Trust. Trust between teammates is essential. There are some individual events in jump rope, but the majority are group events. Holly notes, “One of the best feelings I get at jump rope competitions is the trust I have in my teammates. Even though I know the number of hours we worked to prepare for a certain event, it takes mental fortitude to walk on any stage and know that your teammates will always have your back.” Jumping together require trust, not only in ability, but also in communicating when the group should practice and whether skills in a routine should be changed.

Time Management. Members of the team are jumpers, but they’re also students. They’re employees and they have social lives and lots going on. They learn how to manage their time well in order to excel not only at the sport, but also in their studies, and in all areas of life. We have morning and evening practices, sometimes both in the same day, so for me it was essential to learn how to budget my time. I couldn’t afford to be disorganized, and I like the structure jump rope has brought to my life.

Growth. From day one, jump rope at the Bouncing Bulldogs Community Center is all about personal improvement. The message is never to compare yourself to someone else, but instead to recognize that we’re all different and grow at different rates, which is perfectly okay. Holly remembers her first competition in second grade: “I was the youngest team member competing that year, and the only one to not receive an award. I also remember one of the older kids giving me a pep talk when she saw that I was upset, reminding me that if I continued to work hard and not compare myself to the other jumpers who had earned their awards, I too would have stacks of medals hanging around my neck one day. The most important lesson I learned, though, was not about how to win more awards, but the patience and persistence to grow into the jumper I knew I could be.”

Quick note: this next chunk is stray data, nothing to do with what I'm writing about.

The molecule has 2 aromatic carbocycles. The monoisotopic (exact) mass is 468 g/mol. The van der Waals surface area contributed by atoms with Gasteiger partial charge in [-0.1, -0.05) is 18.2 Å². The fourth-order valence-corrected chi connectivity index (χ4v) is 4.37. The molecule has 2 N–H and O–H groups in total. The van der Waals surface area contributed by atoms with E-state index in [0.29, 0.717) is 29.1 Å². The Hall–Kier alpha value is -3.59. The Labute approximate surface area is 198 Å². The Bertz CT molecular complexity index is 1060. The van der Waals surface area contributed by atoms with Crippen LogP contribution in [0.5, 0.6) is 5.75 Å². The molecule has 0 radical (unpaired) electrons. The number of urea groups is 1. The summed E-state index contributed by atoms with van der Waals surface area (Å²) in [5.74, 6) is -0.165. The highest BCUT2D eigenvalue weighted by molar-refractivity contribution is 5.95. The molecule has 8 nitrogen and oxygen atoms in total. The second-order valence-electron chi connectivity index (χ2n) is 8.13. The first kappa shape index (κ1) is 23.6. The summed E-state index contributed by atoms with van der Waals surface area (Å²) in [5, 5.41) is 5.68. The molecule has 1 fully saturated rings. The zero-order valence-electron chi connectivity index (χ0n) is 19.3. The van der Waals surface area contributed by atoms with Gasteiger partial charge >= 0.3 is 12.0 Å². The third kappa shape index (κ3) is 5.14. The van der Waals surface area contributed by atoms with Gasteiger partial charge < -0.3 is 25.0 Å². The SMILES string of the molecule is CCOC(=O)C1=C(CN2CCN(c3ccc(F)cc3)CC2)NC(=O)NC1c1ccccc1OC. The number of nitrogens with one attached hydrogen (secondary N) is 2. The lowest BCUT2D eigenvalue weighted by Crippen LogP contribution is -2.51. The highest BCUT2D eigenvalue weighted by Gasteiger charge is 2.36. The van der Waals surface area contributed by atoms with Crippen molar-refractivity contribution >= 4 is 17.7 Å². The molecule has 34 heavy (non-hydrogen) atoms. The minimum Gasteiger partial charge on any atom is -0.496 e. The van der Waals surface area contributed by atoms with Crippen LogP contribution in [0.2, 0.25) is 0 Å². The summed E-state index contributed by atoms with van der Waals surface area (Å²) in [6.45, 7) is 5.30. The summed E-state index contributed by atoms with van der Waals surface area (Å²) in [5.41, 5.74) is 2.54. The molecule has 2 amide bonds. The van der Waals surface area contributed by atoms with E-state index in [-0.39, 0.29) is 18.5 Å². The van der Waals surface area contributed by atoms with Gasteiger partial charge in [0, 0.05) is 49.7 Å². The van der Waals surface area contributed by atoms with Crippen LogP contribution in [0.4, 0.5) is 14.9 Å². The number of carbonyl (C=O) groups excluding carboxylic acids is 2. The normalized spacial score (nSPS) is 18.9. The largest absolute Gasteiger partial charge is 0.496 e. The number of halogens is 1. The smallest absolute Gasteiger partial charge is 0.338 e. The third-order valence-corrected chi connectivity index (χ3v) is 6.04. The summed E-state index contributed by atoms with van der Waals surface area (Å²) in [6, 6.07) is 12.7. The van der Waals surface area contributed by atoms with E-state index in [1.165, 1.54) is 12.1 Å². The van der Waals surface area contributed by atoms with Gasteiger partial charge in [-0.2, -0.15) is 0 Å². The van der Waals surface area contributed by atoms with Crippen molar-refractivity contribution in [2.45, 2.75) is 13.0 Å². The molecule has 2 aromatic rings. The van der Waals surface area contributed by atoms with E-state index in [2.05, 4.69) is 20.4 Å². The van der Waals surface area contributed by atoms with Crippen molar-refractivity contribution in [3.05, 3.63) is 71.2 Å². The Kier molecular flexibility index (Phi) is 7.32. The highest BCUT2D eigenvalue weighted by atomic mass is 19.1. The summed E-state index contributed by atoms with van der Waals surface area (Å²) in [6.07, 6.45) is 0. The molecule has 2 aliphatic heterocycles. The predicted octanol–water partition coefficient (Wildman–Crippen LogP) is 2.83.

Communication. There’s always something going on with the Bouncing Bulldogs. Whether it’s an international competition in Portugal or a halftime show for UNC, something is always happening, and as captains Holly and I need to lead them. It’s imperative that we stay in communication with each other to make sure we’re on the same page. Whenever one of us has to miss a practice, or needs to work on something, we always make sure to tell each other, so we’re able to lead as a team.

In conclusion, I can say that Holly and I have been deeply shaped by and have learned so much from our time with the Bouncing Bulldogs. None of it would be possible without our coach, Ray N. Fredrick, Jr. Coach Frederick also appreciates them: “Holly and Ari are hard workers, organized, amazing communicators, and they both are able to deal with stressful situations consistently while staying true to the mission statement and the core values of the program, and also to themselves.”  We are forever grateful to our coach and team, and we look forward to seeing where our jumping will lead us as we head off to college next fall.